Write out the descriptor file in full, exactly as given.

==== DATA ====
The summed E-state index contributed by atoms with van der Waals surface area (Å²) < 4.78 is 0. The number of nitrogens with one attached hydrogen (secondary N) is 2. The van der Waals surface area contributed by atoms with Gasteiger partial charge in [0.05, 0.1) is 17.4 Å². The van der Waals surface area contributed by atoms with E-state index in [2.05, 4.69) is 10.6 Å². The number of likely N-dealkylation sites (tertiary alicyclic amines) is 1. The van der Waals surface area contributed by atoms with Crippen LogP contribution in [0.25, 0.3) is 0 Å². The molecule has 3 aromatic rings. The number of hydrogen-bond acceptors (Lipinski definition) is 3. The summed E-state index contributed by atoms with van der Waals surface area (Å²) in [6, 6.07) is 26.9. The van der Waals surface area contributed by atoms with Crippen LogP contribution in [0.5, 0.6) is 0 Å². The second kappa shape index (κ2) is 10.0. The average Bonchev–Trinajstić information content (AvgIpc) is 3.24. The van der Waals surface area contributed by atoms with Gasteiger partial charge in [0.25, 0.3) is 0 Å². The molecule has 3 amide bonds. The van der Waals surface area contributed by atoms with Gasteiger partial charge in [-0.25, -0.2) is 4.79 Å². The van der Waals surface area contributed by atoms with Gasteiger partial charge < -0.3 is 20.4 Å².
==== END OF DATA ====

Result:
The summed E-state index contributed by atoms with van der Waals surface area (Å²) < 4.78 is 0. The number of nitrogens with one attached hydrogen (secondary N) is 2. The van der Waals surface area contributed by atoms with Gasteiger partial charge in [0.05, 0.1) is 17.4 Å². The van der Waals surface area contributed by atoms with E-state index in [2.05, 4.69) is 10.6 Å². The number of likely N-dealkylation sites (tertiary alicyclic amines) is 1. The van der Waals surface area contributed by atoms with Crippen LogP contribution in [0.25, 0.3) is 0 Å². The molecule has 3 aromatic rings. The number of hydrogen-bond acceptors (Lipinski definition) is 3. The summed E-state index contributed by atoms with van der Waals surface area (Å²) in [6, 6.07) is 26.9. The van der Waals surface area contributed by atoms with Crippen LogP contribution in [0.5, 0.6) is 0 Å². The second kappa shape index (κ2) is 10.0. The average Bonchev–Trinajstić information content (AvgIpc) is 3.24. The van der Waals surface area contributed by atoms with Gasteiger partial charge in [0.25, 0.3) is 0 Å². The molecule has 3 amide bonds. The van der Waals surface area contributed by atoms with Gasteiger partial charge in [-0.25, -0.2) is 4.79 Å². The van der Waals surface area contributed by atoms with Gasteiger partial charge < -0.3 is 20.4 Å².